Outcomes Offered

■ New skills for managing old fears

■ Positive thought patterns

■ Methods for reality testing

■ Willingness to experiment

There was a story that all the kids at Caroline's school told. I don't know if they believed it but some of them certainly acted as if they did.

On the way from Caroline's home to school there was a little old cottage, hidden back on a big block of land. Even the size of the land made the cottage seem different and scary because most of the land around it had been divided into smaller blocks for bright, modern homes with neat little gardens. You could only just see the little old cottage, as if it were trying to hide itselfbehind the gnarled trees and shrubby garden that no one seemed to care about any more. There were tall, tangled, prickly rose bushes, and weeds as high as a kid's head.

At times, but not very often, the children had seen a little old woman make her way along the cracked, leaf-covered path from the front door to the mailbox. Her fingers were twisted in funny, knotty shapes, her body was bent over and her back hunched. She shuffled along at a slow pace and, if she lifted her head to look at you, her face was all wrinkly. Wispy gray hair grew out of her chin. Sunken eyes followed you with a gaze that—as the story went among Caroline's friends—would put you in a trance if you looked back at them.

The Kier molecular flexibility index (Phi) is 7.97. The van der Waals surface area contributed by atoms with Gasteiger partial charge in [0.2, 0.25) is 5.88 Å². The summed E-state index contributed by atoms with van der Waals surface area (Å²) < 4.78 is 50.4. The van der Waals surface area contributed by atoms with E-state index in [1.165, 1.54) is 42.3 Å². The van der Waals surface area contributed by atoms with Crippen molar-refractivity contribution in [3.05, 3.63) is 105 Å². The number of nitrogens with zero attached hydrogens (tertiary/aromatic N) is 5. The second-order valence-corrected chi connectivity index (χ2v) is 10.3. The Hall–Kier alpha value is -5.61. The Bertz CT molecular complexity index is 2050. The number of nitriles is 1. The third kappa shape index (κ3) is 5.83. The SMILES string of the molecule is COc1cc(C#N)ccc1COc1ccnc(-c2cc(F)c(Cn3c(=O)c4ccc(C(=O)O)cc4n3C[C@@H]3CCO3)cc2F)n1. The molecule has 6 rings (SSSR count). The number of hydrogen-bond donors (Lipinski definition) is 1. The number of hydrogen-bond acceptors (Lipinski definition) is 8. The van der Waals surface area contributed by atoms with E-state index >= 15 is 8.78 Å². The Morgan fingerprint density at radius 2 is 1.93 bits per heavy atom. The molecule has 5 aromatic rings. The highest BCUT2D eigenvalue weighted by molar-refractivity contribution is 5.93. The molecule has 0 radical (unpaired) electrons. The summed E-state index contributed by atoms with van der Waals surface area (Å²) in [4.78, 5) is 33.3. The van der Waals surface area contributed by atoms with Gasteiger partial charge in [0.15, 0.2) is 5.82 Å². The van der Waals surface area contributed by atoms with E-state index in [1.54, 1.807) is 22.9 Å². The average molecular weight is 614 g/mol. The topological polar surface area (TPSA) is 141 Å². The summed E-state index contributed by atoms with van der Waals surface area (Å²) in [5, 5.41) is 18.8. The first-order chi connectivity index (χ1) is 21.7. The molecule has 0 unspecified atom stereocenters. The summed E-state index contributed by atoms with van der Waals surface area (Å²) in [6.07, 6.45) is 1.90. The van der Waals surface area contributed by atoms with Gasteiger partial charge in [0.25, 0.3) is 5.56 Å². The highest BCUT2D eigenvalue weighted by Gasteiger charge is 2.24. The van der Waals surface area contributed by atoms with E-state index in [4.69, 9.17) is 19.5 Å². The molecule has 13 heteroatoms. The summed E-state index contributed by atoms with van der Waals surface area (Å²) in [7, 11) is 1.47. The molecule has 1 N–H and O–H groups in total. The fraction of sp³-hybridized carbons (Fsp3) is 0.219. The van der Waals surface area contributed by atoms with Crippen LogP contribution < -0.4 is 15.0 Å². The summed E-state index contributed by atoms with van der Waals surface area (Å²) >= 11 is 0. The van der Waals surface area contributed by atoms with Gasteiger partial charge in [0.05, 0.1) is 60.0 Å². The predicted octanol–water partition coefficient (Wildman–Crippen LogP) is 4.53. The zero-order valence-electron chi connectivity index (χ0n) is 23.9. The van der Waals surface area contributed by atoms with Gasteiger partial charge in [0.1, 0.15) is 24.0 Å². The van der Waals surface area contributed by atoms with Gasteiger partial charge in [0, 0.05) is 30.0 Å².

"The witch at Number 97" was how most kids spoke ofher. "Don't look in her eyes," you could hear them say. "She'll capture you in a magic spell, take you into the house and never release you again." Many gruesome tales arose about what happened to kids who got captured, but if you asked anyone to tell you the name of someone who had been captured, of course, they couldn't.

As a result Caroline's friends would never pass the house alone. What if the witch at Number 97 looked at them? Would they be strong enough not to look back?

Going to school in the mornings they would gather on a corner a block or two away and hurry by in a group. At the end of the day they'd meet in the schoolyard and again go home in a group. They felt safer and more secure in numbers.